The Guerilla group holding Luis Diaz‘s dad hostage has pledged to ‘keep their word’ and free him after the footballer issued an emotional appeal to the criminals following his stoppage-time equaliser against Luton on Sunday.
The left-wing ELN said it understood the anguish of his family in its first official statement since promising the world nearly four days ago it had started the process of securing Luis Manuel Diaz’s release.
But it went on to accuse the government of complicating things with the response triggered by the kidnap nine days ago, when it swamped areas like the Perija Mountains near Barrancas in Luis’s home region of La Guajira with elite police and soldiers.
The group insisted it needed ‘security guarantees’ before freeing the 58-year-old.
The statement appeared to confirm speculation the hostage-takers are concerned for their own safety if they hand Mr Diaz over.
The Guerilla group holding Luis Diaz’s father have vowed to ‘keep their word’ by freeing him
Diaz came off the bench to salvage a 1-1 draw for Liverpool in stoppage time against Luton
The Liverpool forward displayed a shirt after scoring which begged for the release of his father
ELN chiefs released their new pledge after the Liverpool star broke his silence about his dad’s kidnap with an emotional social media message begging the group to release him promptly.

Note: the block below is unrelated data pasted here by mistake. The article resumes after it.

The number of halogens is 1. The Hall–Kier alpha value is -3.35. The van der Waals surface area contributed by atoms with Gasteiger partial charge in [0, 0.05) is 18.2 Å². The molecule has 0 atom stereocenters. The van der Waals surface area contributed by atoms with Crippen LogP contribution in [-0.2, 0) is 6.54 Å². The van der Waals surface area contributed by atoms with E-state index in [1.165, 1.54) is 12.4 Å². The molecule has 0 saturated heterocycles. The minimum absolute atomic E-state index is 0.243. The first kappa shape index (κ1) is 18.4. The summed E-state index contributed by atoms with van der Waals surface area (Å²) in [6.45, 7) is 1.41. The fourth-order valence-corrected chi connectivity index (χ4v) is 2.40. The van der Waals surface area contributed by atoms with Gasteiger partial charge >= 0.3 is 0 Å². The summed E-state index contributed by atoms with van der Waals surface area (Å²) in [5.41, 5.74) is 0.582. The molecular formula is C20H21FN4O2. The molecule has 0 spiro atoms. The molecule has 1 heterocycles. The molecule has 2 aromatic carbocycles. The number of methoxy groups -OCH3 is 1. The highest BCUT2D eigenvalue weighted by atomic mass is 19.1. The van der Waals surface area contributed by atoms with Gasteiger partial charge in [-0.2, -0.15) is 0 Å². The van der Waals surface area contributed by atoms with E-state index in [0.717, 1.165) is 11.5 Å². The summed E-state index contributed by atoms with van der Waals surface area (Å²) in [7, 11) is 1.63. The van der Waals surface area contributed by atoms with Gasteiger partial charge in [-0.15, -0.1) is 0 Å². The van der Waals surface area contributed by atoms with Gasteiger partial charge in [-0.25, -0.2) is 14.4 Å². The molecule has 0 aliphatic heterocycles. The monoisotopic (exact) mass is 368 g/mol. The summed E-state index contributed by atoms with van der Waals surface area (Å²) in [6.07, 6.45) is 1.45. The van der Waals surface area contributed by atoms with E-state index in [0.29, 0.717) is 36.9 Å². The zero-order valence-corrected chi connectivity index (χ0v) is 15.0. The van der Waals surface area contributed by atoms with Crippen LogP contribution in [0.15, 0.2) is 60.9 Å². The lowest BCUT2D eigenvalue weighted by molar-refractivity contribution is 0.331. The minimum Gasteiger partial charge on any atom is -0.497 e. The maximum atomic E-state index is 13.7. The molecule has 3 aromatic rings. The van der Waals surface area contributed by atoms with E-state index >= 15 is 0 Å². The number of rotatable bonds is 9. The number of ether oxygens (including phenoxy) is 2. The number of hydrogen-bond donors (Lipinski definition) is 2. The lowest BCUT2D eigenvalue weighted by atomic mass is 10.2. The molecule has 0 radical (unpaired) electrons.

The 26-year-old said, referring to his father by his nickname of Mane as he is better known: ‘This is not Luis Diaz the player speaking. Today it is the son of Luis Manuel Diaz speaking.
‘Mane, my dad, is a hard-working family man, the pillar of our family and he’s been kidnapped.
‘I ask the ELN for the prompt release of my father, and I ask international organisations to work together for his freedom.
‘Every second, every minute, our anguish grows. My mother, my brothers and I are desperate, distressed and without words to describe what we are feeling. This suffering will only end when we have him back home.
‘I beg you to release him immediately, respecting his integrity and ending this painful wait as soon as possible.
‘In the name of love and compassion, we ask you to reconsider your actions and allow us to have him back.
‘I thank Colombians and the international community for the support received, thank you for so many demonstrations of affection and solidarity in this difficult time that many families in my country find themselves experiencing.’
The ELN, which says a regional unit called the Northern War Front kidnapped Luis Manuel from his home town of Barrancas last Saturday afternoon, responded with a statement signed by the unit’s leader Commander Jose Manuel Martinez Quiroz.
It said: ‘On November 2, we informed the country of the decision to release Mr. Luis Manuel Díaz, father of the player Luis Díaz. From that date, we began the process to accomplish this as soon as possible. We are making efforts to avoid incidents with government forces.
‘The area is still militarised, they are carrying out flyovers, disembarking troops, broadcasting and offering rewards as part of an intense search operation.
Diaz’s (left) father Luis Manuel (right) is still to be released by left-wing rebel group ELN – but the head of the guerrilla group is reported to have said they made a ‘mistake’ holding the father